Jyoti wrote:RikudouSennin, looking at your age and economic situation, I would recommend you find a part time job while continue your academic study. You will regret when you are older and find yourself without any qualification needed to work in society. Forget about retreat or dzogchen (for a while) since these are beyond your means, if you are serious about dharma, the scriptures are free at any buddhist libraries (this is where I have used to study to gain the knowledge of dharma).
Not BS even though your observations are correct - we have no guarantee about any future time. We also have no guarantee about future circumstances and unfortunately Rikudou is caught in very bad circumstances that he has adapted to so far. Rikudou, it might be a good thing to see if you could work in a Dharma Center in exchange for room and board. Do short term retreats.
In the US and much of the First World, although the societies are rich enough to provide all the basic needs of it's citizenry, the society is set up to ration resources on the basis of money. This is because the societies are still officially wedded to the idea that a scarcity of resources exists and therefore rationing on the basis of money is necessary. The major difference between the US and advanced nations is that most advanced nations provide substantial resources for people who have fallen between the cracks. The US does not and the society assumes that a person who has fallen between the cracks is mentally ill, or wishes to live the homeless life, or is a drug or alcohol abuser. Part of the reason for this attitude is Americans have been conditioned to think this and then just ignore people in need.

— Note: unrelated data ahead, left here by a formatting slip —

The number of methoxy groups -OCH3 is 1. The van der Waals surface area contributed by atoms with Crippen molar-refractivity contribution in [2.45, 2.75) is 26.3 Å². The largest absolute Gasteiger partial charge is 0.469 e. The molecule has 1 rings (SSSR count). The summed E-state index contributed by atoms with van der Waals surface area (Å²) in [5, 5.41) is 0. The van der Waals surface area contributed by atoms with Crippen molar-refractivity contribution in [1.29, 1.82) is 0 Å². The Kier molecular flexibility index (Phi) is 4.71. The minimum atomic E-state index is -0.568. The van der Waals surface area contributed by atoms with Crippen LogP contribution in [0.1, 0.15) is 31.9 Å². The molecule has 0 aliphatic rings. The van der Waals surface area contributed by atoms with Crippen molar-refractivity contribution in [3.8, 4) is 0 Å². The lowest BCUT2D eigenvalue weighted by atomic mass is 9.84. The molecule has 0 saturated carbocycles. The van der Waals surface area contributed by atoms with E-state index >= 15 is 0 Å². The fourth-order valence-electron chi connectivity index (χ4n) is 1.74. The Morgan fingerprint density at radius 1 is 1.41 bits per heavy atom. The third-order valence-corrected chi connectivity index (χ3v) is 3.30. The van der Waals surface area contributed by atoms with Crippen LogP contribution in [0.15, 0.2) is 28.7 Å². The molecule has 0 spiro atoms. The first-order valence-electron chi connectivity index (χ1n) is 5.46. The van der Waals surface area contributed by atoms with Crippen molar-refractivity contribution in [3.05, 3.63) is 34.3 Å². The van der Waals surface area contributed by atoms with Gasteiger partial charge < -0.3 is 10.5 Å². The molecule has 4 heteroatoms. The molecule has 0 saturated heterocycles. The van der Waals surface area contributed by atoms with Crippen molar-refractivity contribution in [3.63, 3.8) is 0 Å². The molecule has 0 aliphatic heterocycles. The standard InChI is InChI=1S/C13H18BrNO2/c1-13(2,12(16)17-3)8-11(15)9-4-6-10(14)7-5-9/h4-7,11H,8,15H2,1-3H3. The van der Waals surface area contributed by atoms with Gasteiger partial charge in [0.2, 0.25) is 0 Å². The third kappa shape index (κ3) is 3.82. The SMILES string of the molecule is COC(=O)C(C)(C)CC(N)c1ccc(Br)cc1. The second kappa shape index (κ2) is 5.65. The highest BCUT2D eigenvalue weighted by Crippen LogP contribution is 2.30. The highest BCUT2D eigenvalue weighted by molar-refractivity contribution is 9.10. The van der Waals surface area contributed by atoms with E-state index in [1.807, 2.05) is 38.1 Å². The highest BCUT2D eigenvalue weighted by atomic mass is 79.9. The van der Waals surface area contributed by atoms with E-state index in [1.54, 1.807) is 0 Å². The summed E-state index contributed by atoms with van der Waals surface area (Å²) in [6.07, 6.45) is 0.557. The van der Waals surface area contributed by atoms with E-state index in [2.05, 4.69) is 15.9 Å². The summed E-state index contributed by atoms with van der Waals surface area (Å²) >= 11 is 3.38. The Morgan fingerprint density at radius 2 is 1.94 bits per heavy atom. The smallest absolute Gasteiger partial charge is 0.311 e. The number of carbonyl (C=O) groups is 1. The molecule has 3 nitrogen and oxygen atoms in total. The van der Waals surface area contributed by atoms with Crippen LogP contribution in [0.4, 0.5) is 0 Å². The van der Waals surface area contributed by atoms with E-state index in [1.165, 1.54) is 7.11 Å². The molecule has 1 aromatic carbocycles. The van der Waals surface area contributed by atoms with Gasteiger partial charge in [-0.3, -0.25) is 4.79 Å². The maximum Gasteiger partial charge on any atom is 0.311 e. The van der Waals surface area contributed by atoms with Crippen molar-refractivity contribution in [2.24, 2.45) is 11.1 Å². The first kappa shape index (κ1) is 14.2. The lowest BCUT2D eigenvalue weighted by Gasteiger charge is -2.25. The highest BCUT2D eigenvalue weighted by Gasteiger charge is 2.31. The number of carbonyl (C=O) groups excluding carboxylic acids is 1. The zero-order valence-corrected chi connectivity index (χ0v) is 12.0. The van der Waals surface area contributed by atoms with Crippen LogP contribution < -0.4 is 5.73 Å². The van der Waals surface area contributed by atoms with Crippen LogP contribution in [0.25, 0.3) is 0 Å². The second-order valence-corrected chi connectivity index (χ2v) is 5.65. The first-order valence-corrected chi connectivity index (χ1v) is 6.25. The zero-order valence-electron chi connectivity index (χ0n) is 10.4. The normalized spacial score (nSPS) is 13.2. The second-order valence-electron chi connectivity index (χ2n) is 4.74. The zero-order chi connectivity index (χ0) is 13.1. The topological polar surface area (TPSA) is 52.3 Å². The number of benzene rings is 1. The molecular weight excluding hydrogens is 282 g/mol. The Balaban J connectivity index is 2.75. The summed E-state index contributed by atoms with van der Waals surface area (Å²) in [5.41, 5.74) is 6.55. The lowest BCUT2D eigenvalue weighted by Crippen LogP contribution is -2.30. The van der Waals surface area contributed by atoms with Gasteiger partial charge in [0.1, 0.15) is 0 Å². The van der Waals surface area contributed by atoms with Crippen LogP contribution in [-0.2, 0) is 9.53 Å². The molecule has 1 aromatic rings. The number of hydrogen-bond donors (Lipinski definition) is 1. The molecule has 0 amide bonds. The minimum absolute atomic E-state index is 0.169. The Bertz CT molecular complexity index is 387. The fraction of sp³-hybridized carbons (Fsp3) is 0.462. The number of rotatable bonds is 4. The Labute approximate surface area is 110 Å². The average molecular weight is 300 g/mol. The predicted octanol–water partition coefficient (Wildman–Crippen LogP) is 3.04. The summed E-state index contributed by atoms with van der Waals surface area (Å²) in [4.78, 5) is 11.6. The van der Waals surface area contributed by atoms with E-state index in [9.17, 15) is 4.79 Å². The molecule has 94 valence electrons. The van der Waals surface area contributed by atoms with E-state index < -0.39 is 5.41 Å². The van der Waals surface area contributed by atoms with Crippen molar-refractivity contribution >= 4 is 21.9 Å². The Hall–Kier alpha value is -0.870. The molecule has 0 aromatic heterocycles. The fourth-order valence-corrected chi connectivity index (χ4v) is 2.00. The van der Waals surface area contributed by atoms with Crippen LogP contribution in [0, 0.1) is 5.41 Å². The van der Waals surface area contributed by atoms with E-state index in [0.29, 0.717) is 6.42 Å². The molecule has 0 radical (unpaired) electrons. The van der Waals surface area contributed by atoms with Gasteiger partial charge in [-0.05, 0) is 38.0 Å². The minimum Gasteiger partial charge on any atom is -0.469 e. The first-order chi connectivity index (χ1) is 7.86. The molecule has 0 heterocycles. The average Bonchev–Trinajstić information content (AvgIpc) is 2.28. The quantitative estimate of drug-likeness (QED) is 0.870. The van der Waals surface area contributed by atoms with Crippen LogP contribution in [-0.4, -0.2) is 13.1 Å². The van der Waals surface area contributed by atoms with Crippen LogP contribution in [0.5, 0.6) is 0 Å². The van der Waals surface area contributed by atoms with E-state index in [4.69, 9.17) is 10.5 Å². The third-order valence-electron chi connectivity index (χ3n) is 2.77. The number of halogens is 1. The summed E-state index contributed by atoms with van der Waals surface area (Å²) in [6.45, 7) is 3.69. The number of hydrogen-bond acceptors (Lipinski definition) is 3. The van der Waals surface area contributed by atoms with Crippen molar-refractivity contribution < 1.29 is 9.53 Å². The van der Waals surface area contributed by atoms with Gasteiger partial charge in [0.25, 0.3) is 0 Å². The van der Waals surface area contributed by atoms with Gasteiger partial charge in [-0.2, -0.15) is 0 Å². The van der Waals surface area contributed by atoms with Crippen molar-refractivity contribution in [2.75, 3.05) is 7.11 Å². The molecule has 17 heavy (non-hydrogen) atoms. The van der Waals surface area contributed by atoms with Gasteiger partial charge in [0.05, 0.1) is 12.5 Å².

We live in a world bounded by real practicalities. In the US, missteps are often unrecoverable. It's a very harsh society although it also has some compassionate people. The very best thing would be for Rikudou to come into contact with one of these compassionate people who can help him get on his feet. If you have about $10,000 and can't find work within 1 month, then the best thing would be to move to India and Nepal for at least a year because employment recovery will continue to be a failure for at least another year. Another option is to create a business - that is difficult and most businesses fail.
There are apparently lots of part-time jobs but they may not be where one lives and they are not usually enough to survive on. A part-time job in the US may still force you to become a wandering yogi (or at least live in the woods).
Becoming a wandering yogi is really for people who have totally abandoned needing the normal necessities of life. This isn't supported in the US. It was supported in Tibet and India. People therefore had some degree of assurance that the society would support their decision and they could practice and not die immediately. In the US (or anywhere this isn't supported) one could starve to death in a short time.
So Rikudou please decide well. It might be a good thing to see if you could work in a Dharma Center in exchange for room and board. There aren't that many that offer this but some do.
Kirt's Tibetan Translation Notes
"Even if you practice only for an hour a day with faith and inspiration, good qualities will steadily increase. Regular practice makes it easy to transform your mind. From seeing only relative truth, you will eventually reach a profound certainty in the meaning of absolute truth."
Kyabje Dilgo Khyentse Rinpoche.
"Only you can make your mind beautiful."
HH Chetsang Rinpoche